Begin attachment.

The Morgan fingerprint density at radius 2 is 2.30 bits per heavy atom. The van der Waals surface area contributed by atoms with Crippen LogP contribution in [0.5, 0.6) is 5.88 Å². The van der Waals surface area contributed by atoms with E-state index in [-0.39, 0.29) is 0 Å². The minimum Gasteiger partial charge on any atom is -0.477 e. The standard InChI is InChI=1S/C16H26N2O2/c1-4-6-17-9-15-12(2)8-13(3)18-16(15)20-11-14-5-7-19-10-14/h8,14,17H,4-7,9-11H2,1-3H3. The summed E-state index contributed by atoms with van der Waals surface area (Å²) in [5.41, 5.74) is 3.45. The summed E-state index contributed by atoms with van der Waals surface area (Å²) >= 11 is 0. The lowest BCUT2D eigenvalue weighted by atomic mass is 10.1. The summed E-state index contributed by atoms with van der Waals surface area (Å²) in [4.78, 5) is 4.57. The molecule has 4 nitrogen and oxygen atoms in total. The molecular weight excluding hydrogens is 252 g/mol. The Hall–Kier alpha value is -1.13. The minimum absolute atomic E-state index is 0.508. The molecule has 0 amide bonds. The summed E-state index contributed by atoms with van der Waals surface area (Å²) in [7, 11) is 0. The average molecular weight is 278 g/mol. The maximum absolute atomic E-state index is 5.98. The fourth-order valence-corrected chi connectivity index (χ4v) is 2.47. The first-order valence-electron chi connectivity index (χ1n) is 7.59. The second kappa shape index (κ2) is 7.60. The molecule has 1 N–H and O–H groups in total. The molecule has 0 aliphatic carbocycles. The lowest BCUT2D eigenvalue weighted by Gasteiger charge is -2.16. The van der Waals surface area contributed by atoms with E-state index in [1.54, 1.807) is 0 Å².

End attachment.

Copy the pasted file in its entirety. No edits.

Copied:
The Morgan fingerprint density at radius 2 is 2.30 bits per heavy atom. The van der Waals surface area contributed by atoms with Crippen LogP contribution in [0.5, 0.6) is 5.88 Å². The van der Waals surface area contributed by atoms with E-state index in [-0.39, 0.29) is 0 Å². The minimum Gasteiger partial charge on any atom is -0.477 e. The standard InChI is InChI=1S/C16H26N2O2/c1-4-6-17-9-15-12(2)8-13(3)18-16(15)20-11-14-5-7-19-10-14/h8,14,17H,4-7,9-11H2,1-3H3. The summed E-state index contributed by atoms with van der Waals surface area (Å²) in [5.41, 5.74) is 3.45. The summed E-state index contributed by atoms with van der Waals surface area (Å²) >= 11 is 0. The lowest BCUT2D eigenvalue weighted by atomic mass is 10.1. The summed E-state index contributed by atoms with van der Waals surface area (Å²) in [4.78, 5) is 4.57. The molecule has 4 nitrogen and oxygen atoms in total. The molecular weight excluding hydrogens is 252 g/mol. The Hall–Kier alpha value is -1.13. The minimum absolute atomic E-state index is 0.508. The molecule has 0 amide bonds. The summed E-state index contributed by atoms with van der Waals surface area (Å²) in [7, 11) is 0. The average molecular weight is 278 g/mol. The maximum absolute atomic E-state index is 5.98. The fourth-order valence-corrected chi connectivity index (χ4v) is 2.47. The first-order valence-electron chi connectivity index (χ1n) is 7.59. The second kappa shape index (κ2) is 7.60. The molecule has 1 N–H and O–H groups in total. The molecule has 0 aliphatic carbocycles. The lowest BCUT2D eigenvalue weighted by Gasteiger charge is -2.16. The van der Waals surface area contributed by atoms with E-state index in [1.54, 1.807) is 0 Å².